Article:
James: Or don't get along like family. [Laughter] It, as people remark in the film, it was like a sibling rivalry. Both of them would have readily admitted this: There was clearly an underlying respect for each other's knowledge, intelligence, and debating ability. These were two guys that were always used to being the smartest guy in the room when it came to film, and here they were both in the same room. These were two guys who came from very different backgrounds. Both had their share of tragedy. Gene lost both his parents when he was young and ended up working with his aunt and uncle and her kids, but he was also in a better situation economically. He lived on the north shore of Chicago. He went to Yale. Roger always wanted to go to an Ivy League school. [He] could have gone academically, but his family couldn't afford it. So, he ended up at U of I. Gene ended up at the [Chocago] Tribune which was the blue-blood Republican paper. Roger ended up at the people's paper, the Sun-Times. They had lots of differences about them that could rub each other wrong, but they were like these intensely competitive brothers.

Gray: And when [Siskel] passed, he didn't tell Roger.

James: Yeah. When they discovered the brain tumor that led to his passing, they didn't tell anybody. I mean, Gene and his wife Marlene- Marlene's in the film, and she's a hugely important voice in this movie- she talks they didn't tell anyone. Only the most immediate family knew. They didn't even tell their kids because as Marlene explains, they didn't want the kids to be watching the clock and looking at their father like, "When is he going to die?"

And they also, because Gene was famous- a famous film critic, they didn't want it to turn into this sort of huge national story.

I totally understand all of that...Totally understand all of that. They made a decision to keep it as private as possible.

But it really did hurt Roger's feelings because Roger had been working with Gene all these years, and he could see that something was wrong with him. Everyone could tell that Gene was sick. They just didn't know what was going on or how serious it was. And so, yeah, it did hurt Roger's feelings that he wasn't told. It prompted him, as you learn in the film from Roger's wife Chaz, it prompted Roger to make a decision that should serious illness befall him, which it did, that he was going to deal with it in a different way. Well, he was certainly going to share it more with the people that he knew and were close to them, but it also led, I think, to Roger making the decision to kind of wage his battle with all of the cancer that he struggled with in a more public way which I though was incredibly courageous.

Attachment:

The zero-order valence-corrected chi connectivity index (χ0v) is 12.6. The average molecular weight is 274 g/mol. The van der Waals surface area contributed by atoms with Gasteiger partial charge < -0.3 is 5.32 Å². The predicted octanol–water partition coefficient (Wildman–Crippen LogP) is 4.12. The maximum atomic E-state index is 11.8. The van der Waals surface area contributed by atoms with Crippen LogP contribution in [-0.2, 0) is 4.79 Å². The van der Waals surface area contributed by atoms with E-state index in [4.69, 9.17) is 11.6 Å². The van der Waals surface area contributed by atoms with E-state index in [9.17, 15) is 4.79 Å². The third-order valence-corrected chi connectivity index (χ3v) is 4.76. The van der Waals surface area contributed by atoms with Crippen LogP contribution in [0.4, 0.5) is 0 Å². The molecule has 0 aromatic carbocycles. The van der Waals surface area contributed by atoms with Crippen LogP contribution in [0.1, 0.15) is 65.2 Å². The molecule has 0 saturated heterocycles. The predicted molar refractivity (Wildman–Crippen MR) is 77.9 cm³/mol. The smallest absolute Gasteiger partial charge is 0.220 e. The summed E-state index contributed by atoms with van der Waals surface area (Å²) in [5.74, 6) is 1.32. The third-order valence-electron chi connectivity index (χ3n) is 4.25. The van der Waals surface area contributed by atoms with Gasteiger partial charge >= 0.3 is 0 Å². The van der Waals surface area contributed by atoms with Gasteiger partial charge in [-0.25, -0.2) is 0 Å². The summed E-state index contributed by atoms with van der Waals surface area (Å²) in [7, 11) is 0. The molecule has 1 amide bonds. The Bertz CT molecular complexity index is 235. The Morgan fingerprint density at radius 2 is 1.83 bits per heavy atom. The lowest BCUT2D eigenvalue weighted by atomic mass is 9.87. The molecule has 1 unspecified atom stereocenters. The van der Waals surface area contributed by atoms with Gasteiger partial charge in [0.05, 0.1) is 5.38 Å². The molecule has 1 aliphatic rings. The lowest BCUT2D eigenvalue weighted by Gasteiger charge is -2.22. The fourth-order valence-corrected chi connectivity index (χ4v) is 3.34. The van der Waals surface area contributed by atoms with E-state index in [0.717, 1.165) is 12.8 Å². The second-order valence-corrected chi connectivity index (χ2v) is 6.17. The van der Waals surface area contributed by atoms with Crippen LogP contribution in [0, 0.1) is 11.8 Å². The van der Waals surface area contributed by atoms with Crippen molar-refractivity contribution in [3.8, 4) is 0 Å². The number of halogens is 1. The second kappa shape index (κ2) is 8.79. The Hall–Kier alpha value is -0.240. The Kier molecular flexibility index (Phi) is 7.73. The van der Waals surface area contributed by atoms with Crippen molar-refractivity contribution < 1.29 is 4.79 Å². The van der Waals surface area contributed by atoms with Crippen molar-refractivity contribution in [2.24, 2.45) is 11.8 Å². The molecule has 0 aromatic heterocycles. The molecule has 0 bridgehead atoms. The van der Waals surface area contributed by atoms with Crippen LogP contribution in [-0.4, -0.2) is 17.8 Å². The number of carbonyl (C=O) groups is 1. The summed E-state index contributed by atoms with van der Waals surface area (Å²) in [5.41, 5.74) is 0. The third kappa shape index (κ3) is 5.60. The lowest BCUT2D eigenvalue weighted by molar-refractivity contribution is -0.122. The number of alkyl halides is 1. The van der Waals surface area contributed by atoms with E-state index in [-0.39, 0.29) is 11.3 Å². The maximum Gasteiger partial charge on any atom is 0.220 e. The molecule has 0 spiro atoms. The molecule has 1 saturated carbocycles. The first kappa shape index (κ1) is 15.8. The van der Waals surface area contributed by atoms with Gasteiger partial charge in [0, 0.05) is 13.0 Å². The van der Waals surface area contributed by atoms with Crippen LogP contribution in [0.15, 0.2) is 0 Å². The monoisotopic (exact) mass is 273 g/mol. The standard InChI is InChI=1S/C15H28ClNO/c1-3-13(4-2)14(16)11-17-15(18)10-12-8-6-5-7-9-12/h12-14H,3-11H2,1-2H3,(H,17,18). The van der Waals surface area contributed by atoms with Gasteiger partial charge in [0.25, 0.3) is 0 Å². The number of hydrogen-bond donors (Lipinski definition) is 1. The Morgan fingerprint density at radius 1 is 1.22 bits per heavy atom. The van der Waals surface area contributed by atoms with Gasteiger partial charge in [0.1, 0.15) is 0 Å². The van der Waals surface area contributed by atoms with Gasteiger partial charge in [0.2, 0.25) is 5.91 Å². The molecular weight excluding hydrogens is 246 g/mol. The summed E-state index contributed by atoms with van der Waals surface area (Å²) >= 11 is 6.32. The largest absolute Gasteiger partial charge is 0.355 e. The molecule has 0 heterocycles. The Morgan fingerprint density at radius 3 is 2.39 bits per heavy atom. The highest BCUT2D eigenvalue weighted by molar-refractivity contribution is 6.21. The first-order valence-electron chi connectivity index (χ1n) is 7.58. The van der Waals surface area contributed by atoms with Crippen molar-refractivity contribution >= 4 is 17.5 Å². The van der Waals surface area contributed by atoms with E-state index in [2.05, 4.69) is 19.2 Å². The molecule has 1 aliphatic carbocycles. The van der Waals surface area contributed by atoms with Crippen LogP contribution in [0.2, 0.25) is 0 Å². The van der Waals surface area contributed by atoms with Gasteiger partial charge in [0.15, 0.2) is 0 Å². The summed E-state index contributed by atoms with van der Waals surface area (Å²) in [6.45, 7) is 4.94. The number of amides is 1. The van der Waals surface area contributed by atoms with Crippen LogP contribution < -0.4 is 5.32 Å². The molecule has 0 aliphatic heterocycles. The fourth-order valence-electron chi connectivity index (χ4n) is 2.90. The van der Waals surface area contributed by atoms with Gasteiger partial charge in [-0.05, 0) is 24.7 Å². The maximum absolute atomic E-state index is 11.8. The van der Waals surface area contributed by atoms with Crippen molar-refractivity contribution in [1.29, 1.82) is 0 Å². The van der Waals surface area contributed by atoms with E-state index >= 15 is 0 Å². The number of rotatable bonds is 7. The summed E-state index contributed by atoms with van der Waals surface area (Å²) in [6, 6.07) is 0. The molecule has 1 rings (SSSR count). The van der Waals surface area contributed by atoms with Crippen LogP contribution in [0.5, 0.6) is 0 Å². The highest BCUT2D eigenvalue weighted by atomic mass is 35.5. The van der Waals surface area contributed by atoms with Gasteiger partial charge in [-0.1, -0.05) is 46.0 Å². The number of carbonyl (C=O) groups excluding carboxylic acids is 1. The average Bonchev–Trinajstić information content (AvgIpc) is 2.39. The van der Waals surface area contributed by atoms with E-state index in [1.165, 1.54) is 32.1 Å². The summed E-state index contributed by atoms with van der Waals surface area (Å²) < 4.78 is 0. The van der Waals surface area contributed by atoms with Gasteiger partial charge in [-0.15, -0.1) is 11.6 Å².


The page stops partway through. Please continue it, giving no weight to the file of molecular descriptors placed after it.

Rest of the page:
Gray: Did he change your view of death?

James: Oh, yeah. I don't think about morality in any sort of deep way. I think about getting old but not death yet. But given the way I've viewed getting old, I think I can definitely learn from Roger about facing the inevitable.

We learn early in the film that Roger wrote at the speed of typing- that he could knock out a review that was fully thought out and beautifully constructed in 30 minutes, which would make him the envy of just about every critic out there. He was a very, very fast typer. he was an old-style reporter- hunting and pecking for the keys, but he was so fast at it, it didn't matter.

You see him in these later scenes of his life - his typing is very, very slow, but yet, it didn't stop him. He's still doing those reviews dutifully, watching those movies, and doing what he had done for fifty. There's something quite inspiring about that as well.

This piece is a part of an ongoing series of conversations with actors and filmmakers from the Indiana University Cinema. We are calling the series On Location. Expect to see more from this series throughout the month of November.

A longer version of this interview will appear on Profiles in 2015.